U.S. Data on Iran Is Spotty, Analysts Say
MICHELE NORRIS, host:
Whether or not targeted nuclear strikes are on the table, as Seymour Hersh is reporting, it's clear the Bush administration is worried about Iran. The new national security strategy released last month states that no country poses a greater threat to the United States. But it's not clear how much U.S. policymakers actually know about Iran's nuclear efforts.
NPR's Mary Louise Kelly has been surveying current and former intelligence officials, and she has found a disturbing consensus, that U.S. intelligence on Iran is poor, perhaps even worse than prewar intelligence on Iraq.
MARY LOUISE KELLY reporting:
Scouring the latest intelligence on Iran is a big part of Jane Harman's job. She's the top Democrat on the House Intelligence Committee, and recently she asked for a classified briefing on Iran. She got it. But she says she walked away worried that U.S. intelligence is shaky and possibly riddled with disinformation.
Representative JANE HARMAN (Democrat, California): I remain skeptical. Lots of unanswered questions and conjecture that I have is that if I were Iran and I wanted to put out disinformation, it might look a lot like what our government is claiming is information. I can't tell you that's true. But I can't tell you it's not true.
KELLY: What the U.S. really knows about Iran's weapons programs is hard to pin down. Publicly, senior officials have given only bland accounts. Here's National Intelligence Chief John Negroponte testifying on Capitol Hill a couple of months ago.
Mr. JOHN NEGROPONTE (National Intelligence Chief): We assess that Iran seeks nuclear weapons. We judge that Tehran probably does not yet have a nuclear weapon and probably has not yet produced or acquired the necessary fissile material.
KELLY: Negroponte offered no proof of his assertion that Iran is trying to build a nuclear arsenal, nor have other senior officials. The last major review of U.S. intelligence on Iran was put together last year. It's classified. People familiar with the document say it judges that Iran is probably a decade away from producing enough highly enriched uranium to make a nuclear bomb. But Robert Einhorn of the Center for Strategic and International Studies says the picture has darkened since that report was compiled.
Mr. ROBERT EINHORN (Center for Strategic and International Studies): Since the Iranians took the seals off their facilities and began resuming enrichment operations and that was at the beginning of this year, people have become a bit more concerned about the pace of progress they're making.
KELLY: Einhorn, a former Assistant Secretary of State on nuclear proliferation issues says the concern stems from new information from the U.N. nuclear watchdog group, the International Atomic Energy Agency.
Mr. EINHORN: The IAEA has reported that the Iranians have now assembled a key centrifuge enrichment cascade, a 164-machine cascade, which is a key building block for an enrichment program.
KELLY: The IAEA is the source for a lot of what's known about Iran, but recent diplomatic developments have thwarted their work. That's according to David Kay, a former inspector for both the IAEA and the CIA, in Iraq.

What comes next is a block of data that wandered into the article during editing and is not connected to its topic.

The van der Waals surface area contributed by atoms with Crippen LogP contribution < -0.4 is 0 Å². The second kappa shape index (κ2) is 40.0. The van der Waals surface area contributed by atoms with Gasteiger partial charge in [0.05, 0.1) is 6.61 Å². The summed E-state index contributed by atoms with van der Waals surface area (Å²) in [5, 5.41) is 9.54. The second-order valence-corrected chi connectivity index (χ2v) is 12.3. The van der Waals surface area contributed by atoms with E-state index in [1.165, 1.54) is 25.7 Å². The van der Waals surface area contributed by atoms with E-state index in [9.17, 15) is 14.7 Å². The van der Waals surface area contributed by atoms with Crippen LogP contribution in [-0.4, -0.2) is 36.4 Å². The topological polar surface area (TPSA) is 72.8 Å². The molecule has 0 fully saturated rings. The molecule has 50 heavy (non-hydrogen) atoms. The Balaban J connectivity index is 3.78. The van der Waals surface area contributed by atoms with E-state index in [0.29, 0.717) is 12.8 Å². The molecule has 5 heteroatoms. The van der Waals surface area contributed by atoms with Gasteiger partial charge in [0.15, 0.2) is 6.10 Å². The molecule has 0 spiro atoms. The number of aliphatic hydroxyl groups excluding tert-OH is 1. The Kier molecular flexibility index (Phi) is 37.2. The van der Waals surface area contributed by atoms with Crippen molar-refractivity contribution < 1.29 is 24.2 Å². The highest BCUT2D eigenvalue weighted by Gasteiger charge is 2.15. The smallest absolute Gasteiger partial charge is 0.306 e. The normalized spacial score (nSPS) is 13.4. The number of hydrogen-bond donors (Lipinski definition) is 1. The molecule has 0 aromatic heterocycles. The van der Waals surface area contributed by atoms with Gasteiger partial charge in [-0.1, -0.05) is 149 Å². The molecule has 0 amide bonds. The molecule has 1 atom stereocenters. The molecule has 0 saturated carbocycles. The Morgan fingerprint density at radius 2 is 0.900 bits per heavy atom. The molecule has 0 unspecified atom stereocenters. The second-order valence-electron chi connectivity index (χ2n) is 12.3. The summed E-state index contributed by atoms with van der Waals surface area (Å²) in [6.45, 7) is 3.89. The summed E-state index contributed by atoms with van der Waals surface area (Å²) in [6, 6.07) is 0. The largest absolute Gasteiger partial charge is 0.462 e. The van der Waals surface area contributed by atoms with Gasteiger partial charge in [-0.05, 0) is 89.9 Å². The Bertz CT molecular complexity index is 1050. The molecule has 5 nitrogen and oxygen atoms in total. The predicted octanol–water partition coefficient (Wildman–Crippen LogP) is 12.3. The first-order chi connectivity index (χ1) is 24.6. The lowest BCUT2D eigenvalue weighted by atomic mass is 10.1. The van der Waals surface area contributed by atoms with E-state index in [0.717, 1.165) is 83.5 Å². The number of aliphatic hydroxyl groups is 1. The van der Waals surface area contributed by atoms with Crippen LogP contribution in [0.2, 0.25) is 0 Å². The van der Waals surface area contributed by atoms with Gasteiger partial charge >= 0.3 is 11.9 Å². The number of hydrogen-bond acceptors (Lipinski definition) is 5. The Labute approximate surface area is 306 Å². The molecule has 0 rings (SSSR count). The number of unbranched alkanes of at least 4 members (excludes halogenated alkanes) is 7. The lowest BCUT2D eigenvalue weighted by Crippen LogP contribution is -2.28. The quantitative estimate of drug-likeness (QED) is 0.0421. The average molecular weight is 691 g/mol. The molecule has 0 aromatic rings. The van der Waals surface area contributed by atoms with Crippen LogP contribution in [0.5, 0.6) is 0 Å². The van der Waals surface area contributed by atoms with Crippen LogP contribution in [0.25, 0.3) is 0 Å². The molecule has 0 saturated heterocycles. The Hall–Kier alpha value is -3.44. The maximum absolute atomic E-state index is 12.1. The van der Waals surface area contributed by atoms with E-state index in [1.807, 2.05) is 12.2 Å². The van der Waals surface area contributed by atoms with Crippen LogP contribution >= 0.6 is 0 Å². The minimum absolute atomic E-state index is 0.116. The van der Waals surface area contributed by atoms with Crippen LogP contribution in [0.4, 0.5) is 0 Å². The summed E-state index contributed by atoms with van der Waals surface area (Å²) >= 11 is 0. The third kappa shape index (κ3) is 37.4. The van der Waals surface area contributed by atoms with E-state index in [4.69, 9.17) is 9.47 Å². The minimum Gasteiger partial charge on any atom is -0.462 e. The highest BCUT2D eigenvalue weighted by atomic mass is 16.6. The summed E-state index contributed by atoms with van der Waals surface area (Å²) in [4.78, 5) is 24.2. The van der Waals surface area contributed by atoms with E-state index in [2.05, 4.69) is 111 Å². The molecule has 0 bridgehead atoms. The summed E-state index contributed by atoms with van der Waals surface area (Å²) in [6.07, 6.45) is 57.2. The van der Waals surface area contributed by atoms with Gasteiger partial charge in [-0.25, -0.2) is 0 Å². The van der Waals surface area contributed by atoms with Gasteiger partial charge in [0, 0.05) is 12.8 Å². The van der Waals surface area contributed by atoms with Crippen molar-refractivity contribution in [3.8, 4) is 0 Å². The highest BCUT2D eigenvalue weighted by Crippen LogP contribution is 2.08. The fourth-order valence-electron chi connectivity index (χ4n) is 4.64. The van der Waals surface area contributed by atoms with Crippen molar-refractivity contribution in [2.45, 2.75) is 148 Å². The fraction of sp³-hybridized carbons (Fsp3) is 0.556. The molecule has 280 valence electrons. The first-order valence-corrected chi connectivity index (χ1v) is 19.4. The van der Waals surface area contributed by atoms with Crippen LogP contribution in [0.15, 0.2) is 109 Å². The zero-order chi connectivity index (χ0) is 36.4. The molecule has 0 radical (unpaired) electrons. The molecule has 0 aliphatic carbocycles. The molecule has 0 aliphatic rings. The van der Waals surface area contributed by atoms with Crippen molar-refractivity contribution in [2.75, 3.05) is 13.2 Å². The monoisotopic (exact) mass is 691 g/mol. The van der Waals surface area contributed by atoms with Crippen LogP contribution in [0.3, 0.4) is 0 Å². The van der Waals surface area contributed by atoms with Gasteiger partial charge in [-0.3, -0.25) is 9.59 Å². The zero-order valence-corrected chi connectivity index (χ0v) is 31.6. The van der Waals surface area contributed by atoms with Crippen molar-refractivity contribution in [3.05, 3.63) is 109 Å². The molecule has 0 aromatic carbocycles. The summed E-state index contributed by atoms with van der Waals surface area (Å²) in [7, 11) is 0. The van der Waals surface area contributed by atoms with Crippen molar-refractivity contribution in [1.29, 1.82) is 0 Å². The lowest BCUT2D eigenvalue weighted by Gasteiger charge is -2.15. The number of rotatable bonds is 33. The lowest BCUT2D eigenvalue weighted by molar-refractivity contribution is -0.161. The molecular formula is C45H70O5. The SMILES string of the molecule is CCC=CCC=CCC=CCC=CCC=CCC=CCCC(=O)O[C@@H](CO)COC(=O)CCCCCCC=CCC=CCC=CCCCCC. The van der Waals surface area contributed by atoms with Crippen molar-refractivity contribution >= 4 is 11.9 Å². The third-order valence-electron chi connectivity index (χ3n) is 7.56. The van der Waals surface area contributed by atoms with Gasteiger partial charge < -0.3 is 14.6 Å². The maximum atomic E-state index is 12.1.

Mr. DAVID KAY (former top U.S. weapons inspector): Since the action went to the Security Council, the Iranians have restricted their rights of inspection, and now they're being restricted to the previous known sites. And so that is degrading their capability, but it's still better than anything else we have.
KELLY: Kay says Iranian exile and opposition groups continue to provide useful information and there are technical spying efforts. For example, satellite imagery and surveillance drones. But Kay says human intelligence, that is U.S. spies on the ground, is very limited.
Mr. KAY: Everything I know about Iran indicates our intelligence was no better, and if anything, worse than it was in Iraq prewar. And so I think probably we do know very little.
KELLY: Among the many unanswered questions, what other countries may have helped Iran's nuclear efforts? Could fissile material from, say North Korea or former Soviet stockpiles, find its way to Tehran? And, how much help did Pakistani nuclear scientist A.Q. Khan give to Iran before his black-market network was disrupted?
Michael Rubin, who worked the Iran desk at the Pentagon before joining the American Enterprise Institute, is known as a hawk on national security matters. He concedes there are a lot of unknowns, but Rubin argues policy makers don't have the luxury of waiting for perfect intelligence.
Mr. MICHAEL RUBIN (American Enterprise Institute): I mean, in one way Jane Harmon is right, the intelligence is far from clear. But the question which overshadows that is will we have clear intelligence before the time when President Bush needs to make a decision one way or another, or before the point of no return with regard to Iran getting a nuclear weapons capability?
KELLY: Others, though, counsel caution, and say the path ahead on Iran is complicated by the Bush administration's history of promoting false intelligence on Iraq's weapons programs. One former intelligence official confides, "I keep trying to remind people, in Iraq we were so confident about what they were up to. And in the end, there was an awful lot we didn't know."
Mary Louise Kelly, NPR News, Washington.